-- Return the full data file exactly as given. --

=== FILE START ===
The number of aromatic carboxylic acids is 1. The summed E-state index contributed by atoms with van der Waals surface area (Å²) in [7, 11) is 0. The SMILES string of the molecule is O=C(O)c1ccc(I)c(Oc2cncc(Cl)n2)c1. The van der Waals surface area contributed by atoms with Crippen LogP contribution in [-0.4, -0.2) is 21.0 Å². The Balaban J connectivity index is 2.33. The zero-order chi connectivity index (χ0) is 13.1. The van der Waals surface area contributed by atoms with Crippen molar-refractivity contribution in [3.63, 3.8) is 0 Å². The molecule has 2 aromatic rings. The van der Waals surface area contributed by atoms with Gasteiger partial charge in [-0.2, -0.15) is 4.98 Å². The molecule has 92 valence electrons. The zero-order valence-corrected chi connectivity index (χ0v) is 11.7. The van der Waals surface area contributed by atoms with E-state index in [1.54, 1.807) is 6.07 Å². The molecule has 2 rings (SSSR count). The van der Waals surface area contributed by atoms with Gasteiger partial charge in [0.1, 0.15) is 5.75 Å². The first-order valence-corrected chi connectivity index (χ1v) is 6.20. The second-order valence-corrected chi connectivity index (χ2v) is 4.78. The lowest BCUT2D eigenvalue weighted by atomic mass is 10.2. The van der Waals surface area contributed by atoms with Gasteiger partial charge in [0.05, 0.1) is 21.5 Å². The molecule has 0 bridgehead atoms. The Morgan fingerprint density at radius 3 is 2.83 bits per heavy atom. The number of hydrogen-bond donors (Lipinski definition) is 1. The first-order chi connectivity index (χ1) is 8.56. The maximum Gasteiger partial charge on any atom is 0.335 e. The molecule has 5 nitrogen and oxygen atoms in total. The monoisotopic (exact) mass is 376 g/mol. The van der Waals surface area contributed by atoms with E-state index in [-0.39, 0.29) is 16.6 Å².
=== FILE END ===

The number of aromatic carboxylic acids is 1. The summed E-state index contributed by atoms with van der Waals surface area (Å²) in [7, 11) is 0. The SMILES string of the molecule is O=C(O)c1ccc(I)c(Oc2cncc(Cl)n2)c1. The van der Waals surface area contributed by atoms with Crippen LogP contribution in [-0.4, -0.2) is 21.0 Å². The Balaban J connectivity index is 2.33. The zero-order chi connectivity index (χ0) is 13.1. The van der Waals surface area contributed by atoms with Crippen molar-refractivity contribution in [3.63, 3.8) is 0 Å². The molecule has 2 aromatic rings. The van der Waals surface area contributed by atoms with Gasteiger partial charge in [-0.2, -0.15) is 4.98 Å². The molecule has 92 valence electrons. The zero-order valence-corrected chi connectivity index (χ0v) is 11.7. The van der Waals surface area contributed by atoms with E-state index in [1.54, 1.807) is 6.07 Å². The molecule has 2 rings (SSSR count). The van der Waals surface area contributed by atoms with Gasteiger partial charge in [0.1, 0.15) is 5.75 Å². The first-order valence-corrected chi connectivity index (χ1v) is 6.20. The second-order valence-corrected chi connectivity index (χ2v) is 4.78. The lowest BCUT2D eigenvalue weighted by atomic mass is 10.2. The van der Waals surface area contributed by atoms with Gasteiger partial charge in [0.05, 0.1) is 21.5 Å². The molecule has 0 bridgehead atoms. The Morgan fingerprint density at radius 3 is 2.83 bits per heavy atom. The number of hydrogen-bond donors (Lipinski definition) is 1. The first-order chi connectivity index (χ1) is 8.56. The maximum Gasteiger partial charge on any atom is 0.335 e. The molecule has 5 nitrogen and oxygen atoms in total. The monoisotopic (exact) mass is 376 g/mol. The van der Waals surface area contributed by atoms with E-state index in [-0.39, 0.29) is 16.6 Å².